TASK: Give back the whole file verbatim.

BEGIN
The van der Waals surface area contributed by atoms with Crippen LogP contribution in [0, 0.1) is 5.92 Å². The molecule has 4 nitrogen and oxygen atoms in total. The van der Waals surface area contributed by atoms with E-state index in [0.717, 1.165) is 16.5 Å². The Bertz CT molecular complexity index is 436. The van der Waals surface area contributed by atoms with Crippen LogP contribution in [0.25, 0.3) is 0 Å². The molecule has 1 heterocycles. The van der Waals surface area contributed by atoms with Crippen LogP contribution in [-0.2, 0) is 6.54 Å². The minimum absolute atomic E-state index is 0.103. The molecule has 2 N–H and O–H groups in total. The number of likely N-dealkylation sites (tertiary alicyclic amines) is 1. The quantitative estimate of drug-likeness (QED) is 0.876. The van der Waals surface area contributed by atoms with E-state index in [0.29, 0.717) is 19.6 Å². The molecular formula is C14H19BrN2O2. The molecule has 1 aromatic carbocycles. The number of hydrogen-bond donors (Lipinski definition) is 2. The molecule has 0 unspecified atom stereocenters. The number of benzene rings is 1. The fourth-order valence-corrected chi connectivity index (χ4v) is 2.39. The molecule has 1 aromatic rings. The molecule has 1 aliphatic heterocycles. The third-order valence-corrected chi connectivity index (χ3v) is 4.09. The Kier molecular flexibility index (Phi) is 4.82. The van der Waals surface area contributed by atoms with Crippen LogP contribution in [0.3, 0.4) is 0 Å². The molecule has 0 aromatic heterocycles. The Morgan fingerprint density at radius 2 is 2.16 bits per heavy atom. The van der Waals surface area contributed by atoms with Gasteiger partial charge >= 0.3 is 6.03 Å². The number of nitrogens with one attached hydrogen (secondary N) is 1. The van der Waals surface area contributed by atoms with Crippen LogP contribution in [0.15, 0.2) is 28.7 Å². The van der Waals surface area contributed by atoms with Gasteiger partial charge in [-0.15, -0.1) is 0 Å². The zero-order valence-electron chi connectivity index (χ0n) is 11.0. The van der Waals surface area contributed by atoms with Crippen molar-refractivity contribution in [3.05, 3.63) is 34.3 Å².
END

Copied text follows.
The van der Waals surface area contributed by atoms with Crippen LogP contribution in [0, 0.1) is 5.92 Å². The molecule has 4 nitrogen and oxygen atoms in total. The van der Waals surface area contributed by atoms with E-state index in [0.717, 1.165) is 16.5 Å². The Bertz CT molecular complexity index is 436. The van der Waals surface area contributed by atoms with Crippen LogP contribution in [0.25, 0.3) is 0 Å². The molecule has 1 heterocycles. The van der Waals surface area contributed by atoms with Crippen LogP contribution in [-0.2, 0) is 6.54 Å². The minimum absolute atomic E-state index is 0.103. The molecule has 2 N–H and O–H groups in total. The number of likely N-dealkylation sites (tertiary alicyclic amines) is 1. The quantitative estimate of drug-likeness (QED) is 0.876. The van der Waals surface area contributed by atoms with E-state index in [0.29, 0.717) is 19.6 Å². The molecular formula is C14H19BrN2O2. The molecule has 1 aromatic carbocycles. The number of hydrogen-bond donors (Lipinski definition) is 2. The molecule has 0 unspecified atom stereocenters. The number of benzene rings is 1. The fourth-order valence-corrected chi connectivity index (χ4v) is 2.39. The molecule has 1 aromatic rings. The molecule has 1 aliphatic heterocycles. The third-order valence-corrected chi connectivity index (χ3v) is 4.09. The Kier molecular flexibility index (Phi) is 4.82. The van der Waals surface area contributed by atoms with Crippen LogP contribution in [0.3, 0.4) is 0 Å². The molecule has 0 aromatic heterocycles. The Morgan fingerprint density at radius 2 is 2.16 bits per heavy atom. The van der Waals surface area contributed by atoms with Gasteiger partial charge >= 0.3 is 6.03 Å². The number of nitrogens with one attached hydrogen (secondary N) is 1. The van der Waals surface area contributed by atoms with Crippen LogP contribution in [0.15, 0.2) is 28.7 Å². The van der Waals surface area contributed by atoms with Gasteiger partial charge in [-0.15, -0.1) is 0 Å². The zero-order valence-electron chi connectivity index (χ0n) is 11.0. The van der Waals surface area contributed by atoms with Crippen molar-refractivity contribution in [3.05, 3.63) is 34.3 Å².